Soda taxes have been all the rage in recent years, both in the United States and abroad. Proponents tout a pair of benefits: The taxes improve consumer health by reducing consumption, and they raise revenue. So, what did Washington lawmakers slip into the biennial budget during June 30’s nail-biting midnight session, as a state government shutdown loomed? A tax on bottled water.
To be fair, the state of Washington already taxes sales of soft drinks. In December 2015, the Washington Department of Revenue published a special notice to help retailers better understand “how to tax soft drinks and other beverages.” It’s not always intuitive.
- Taxed: A bottle of tea or coffee that is sweetened
- Exempt: A bottle of tea or coffee that is sweetened but also contains “milk, milk products, or milk substitutes”
A glance at the beverage aisle of any grocery store reveals just how quickly compliance can become complicated; label reading is often required.
Furthermore, Seattle recently enacted a special local tax on sugar-sweetened beverages that will take effect January 1, 2018. Like many of these taxes, the Seattle soda tax aims “to improve health outcomes.” The ordinance references the rising rates of “diabetes, obesity, and tooth decay” and notes that “communities of color continue to be disproportionately affected.” Revenue raised by the tax will “fund programs that reduce educational disparities facing communities of color.”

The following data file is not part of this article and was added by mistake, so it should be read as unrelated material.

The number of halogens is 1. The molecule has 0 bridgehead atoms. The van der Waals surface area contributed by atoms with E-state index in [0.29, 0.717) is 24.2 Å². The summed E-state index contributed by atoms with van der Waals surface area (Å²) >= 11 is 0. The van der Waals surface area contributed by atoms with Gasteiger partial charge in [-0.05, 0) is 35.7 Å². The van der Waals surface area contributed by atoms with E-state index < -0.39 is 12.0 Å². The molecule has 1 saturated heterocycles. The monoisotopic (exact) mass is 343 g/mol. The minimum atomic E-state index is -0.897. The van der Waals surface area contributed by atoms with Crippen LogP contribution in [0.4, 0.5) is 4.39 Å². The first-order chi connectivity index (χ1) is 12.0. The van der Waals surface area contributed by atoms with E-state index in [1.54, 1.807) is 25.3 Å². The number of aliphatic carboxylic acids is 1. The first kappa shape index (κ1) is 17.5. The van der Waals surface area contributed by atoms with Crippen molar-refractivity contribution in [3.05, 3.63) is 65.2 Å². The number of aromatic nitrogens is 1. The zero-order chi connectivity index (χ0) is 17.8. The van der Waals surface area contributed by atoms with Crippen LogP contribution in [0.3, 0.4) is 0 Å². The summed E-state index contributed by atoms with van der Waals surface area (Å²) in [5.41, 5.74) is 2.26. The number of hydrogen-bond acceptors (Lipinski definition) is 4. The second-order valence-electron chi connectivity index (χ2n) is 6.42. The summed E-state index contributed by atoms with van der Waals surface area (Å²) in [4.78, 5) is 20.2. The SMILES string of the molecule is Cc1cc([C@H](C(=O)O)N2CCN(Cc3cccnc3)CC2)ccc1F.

In other words, Seattle and Washington are doing their part to dissuade consumption of sugary beverages by taxing them. This provides an excellent opportunity to encourage water consumption. According to the Centers for Disease Control and Prevention (CDC), “Drinking water instead of sugar-sweetened beverages would reduce caloric intake among youth.” The CDC praised a New York City initiative aimed at curtailing “sugared soda consumption by encouraging people to make water their default beverage choice.”
So, why would the Washington Legislature now choose to tax water?
Welcome back, bottled water tax
It turns out the legislature has been trying to tax water for more than a decade.
Bottled water was subject to Washington sales and use tax until January 1, 2004, when the tax was dropped so state policy would conform to the Streamlined Sales and Use Tax Agreement (SSUTA). After the SSUTA was amended in 2010 to allow member states to tax bottled water, Washington lawmakers jumped at the opportunity. Starting July 1, 2010, Washington again taxed sales of bottled water — until voters intervened.